Lay off, Duterte to tell Trump if he raises human rights issue in Vietnam

Philippine President Rodrigo Duterte AP

President Rodrigo Duterte said he would go to the Asia-Pacific Economic Cooperation (Apec) Summit not as anyone’s “subservient lackey” but as a Philippine leader who was prepared to tell anybody, including US President Donald Trump, to “lay off” human rights issues in his country.

Mr. Duterte, who flew to Vietnam for the Apec Summit on Wednesday afternoon, is expected to finally meet Trump on Friday at the  summit venue in the coastal city of Da Nang in central Vietnam.


Mr. Duterte and 20 other Apec leaders are meeting in Da Nang to discuss globalization and ensure that the recovery of the global economy continues.

Trump is headed to Manila next week for the Association of Southeast Asian Nations (Asean) Summit.


The United States, during the Obama administration, had been critical of the killings in Mr. Duterte’s war on drugs, which earned it curses from the Philippine leader.

“I will not go there as a subservient lackey of anyone, including what you would like to hear from me, but which you cannot ask maybe, or later on, about human rights,” Mr. Duterte said.

Not beholden

Asked what he and Trump would talk about, Mr. Duterte said the Philippines was not beholden to anyone.

He said he intended to discuss trade, extremism or terrorism and the Philippines’ position vis-a-vis China.

“To all of these things, I would just say that we all hunger for peace and if we can talk about it in a very civilized manner, I would be glad to participate in the discussion,” Mr. Duterte said.

His spokesperson, Harry Roque, said Mr. Duterte’s controversial war on drugs would not be a cause of tension during his meeting with the US leader.


Roque, in an interview with CNN anchor Christiane Amanpour, cited parallels between the two world leaders.

Trump, he said, had also declared the opioid epidemic a crisis in the United States.

Roque pointed to Trump’s earlier statement to Mr. Duterte that he was doing the right thing in pursuing the war on drugs.

The two firebrand leaders had spoken on the phone shortly after Trump’s election to the US presidency, and seemed to have hit it off.

Mr. Duterte’s war on drugs, which has led to thousands of deaths, had been criticized by the Obama administration, which then got a slew of curses from the Philippine leader.

At one point, the President announced that he wanted an economic and military separation from the United States.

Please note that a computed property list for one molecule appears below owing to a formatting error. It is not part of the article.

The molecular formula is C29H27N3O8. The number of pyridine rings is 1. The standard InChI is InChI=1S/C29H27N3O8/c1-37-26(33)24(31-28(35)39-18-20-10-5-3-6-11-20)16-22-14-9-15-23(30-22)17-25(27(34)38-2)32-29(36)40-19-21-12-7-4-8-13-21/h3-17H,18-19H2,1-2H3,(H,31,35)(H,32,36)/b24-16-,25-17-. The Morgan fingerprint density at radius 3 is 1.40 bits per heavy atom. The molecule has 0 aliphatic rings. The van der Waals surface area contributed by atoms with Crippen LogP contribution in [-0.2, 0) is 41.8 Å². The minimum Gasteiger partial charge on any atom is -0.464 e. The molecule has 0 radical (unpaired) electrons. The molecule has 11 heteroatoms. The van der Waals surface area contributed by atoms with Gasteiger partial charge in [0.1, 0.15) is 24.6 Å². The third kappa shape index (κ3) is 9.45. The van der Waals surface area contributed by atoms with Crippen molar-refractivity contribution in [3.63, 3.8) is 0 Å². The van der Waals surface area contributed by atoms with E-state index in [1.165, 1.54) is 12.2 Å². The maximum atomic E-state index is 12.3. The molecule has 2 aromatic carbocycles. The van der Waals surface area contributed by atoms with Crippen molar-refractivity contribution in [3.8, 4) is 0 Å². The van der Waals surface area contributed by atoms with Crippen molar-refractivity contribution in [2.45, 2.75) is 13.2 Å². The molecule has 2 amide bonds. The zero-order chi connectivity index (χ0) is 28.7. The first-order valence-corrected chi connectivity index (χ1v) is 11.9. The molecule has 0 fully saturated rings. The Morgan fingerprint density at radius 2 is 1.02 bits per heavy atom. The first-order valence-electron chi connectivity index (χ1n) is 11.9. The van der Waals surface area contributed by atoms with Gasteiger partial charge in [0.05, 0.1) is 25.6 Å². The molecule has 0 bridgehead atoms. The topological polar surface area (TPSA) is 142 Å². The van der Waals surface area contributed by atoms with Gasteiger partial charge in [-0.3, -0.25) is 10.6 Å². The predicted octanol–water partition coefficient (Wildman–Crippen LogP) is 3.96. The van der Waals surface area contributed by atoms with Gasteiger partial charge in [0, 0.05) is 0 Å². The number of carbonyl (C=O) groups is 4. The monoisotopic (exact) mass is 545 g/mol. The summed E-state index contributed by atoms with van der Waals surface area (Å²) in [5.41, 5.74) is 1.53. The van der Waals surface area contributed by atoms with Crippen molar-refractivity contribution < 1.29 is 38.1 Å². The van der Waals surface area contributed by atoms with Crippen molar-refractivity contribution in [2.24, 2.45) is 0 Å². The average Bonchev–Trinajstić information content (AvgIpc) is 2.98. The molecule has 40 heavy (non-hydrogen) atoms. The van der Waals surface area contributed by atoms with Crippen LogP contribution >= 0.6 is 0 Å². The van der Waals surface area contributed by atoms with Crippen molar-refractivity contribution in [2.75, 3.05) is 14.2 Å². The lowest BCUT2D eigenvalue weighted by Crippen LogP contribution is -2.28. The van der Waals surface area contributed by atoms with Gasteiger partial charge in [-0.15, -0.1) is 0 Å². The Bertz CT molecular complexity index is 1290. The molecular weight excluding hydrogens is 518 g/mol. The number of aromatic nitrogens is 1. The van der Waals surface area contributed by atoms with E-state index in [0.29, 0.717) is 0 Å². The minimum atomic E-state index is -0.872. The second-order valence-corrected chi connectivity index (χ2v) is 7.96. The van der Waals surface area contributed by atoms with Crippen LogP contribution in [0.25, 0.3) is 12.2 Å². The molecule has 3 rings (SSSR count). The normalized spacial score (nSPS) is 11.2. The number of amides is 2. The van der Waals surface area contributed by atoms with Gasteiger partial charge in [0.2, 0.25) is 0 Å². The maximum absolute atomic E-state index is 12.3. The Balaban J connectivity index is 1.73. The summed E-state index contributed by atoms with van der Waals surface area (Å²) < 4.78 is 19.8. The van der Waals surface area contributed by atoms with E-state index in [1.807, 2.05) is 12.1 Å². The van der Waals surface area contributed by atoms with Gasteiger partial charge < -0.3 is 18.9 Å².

He has since softened his stance. On Tuesday, he said the Philippines and the United States were the “best of friends.”

Meeting with Putin

In Da Nang, Foreign Undersecretary Manuel A.J. Teehankee said the Philippine and US leaders would get a chance to interact at the Apec Business Advisory Council Dialogue on Friday.

He added that Mr. Duterte would hold bilateral meetings with Russian President Vladimir Putin and Vietnamese President Tran Dai Quang, and a pull-aside meeting with Hong Kong Chief Executive Carrie Lam.

“[Mr. Duterte and Mr. Trump] will first have their first interaction when they as Apec leaders receive on Nov. 10 the Apec Business Advisory Council report to leaders. That’s in the afternoon of Nov. 10,” Teehankee said in press briefing.

The President arrived in Da Nang at 6 p.m. on Wednesday. He will attend the Apec CEO Summit today and keynote the “Regional Economic Integration-Lesson from Asean.”

He will join the Apec Business Advisory Council Dialogue on Friday and the Apec Economic Leaders’ Meeting on Saturday before returning home.

Mr. Duterte and Trump will have their “full” bilateral meeting when the American leader visits the Philippines for the Asean Summit next week.

Teehankee said Mr. Duterte wanted to thank Putin for his support in the fight against Islamic State-inspired terrorists in Marawi.

They would also discuss trade and investment after Russia pledged to buy P2.5 billion worth of Philippine products, he said.

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TAGS: Apec Summit, Donald Trump, drug killings, extrajudicial killings, Rodrigo Duterte, US-Philippine relations, war on drugs
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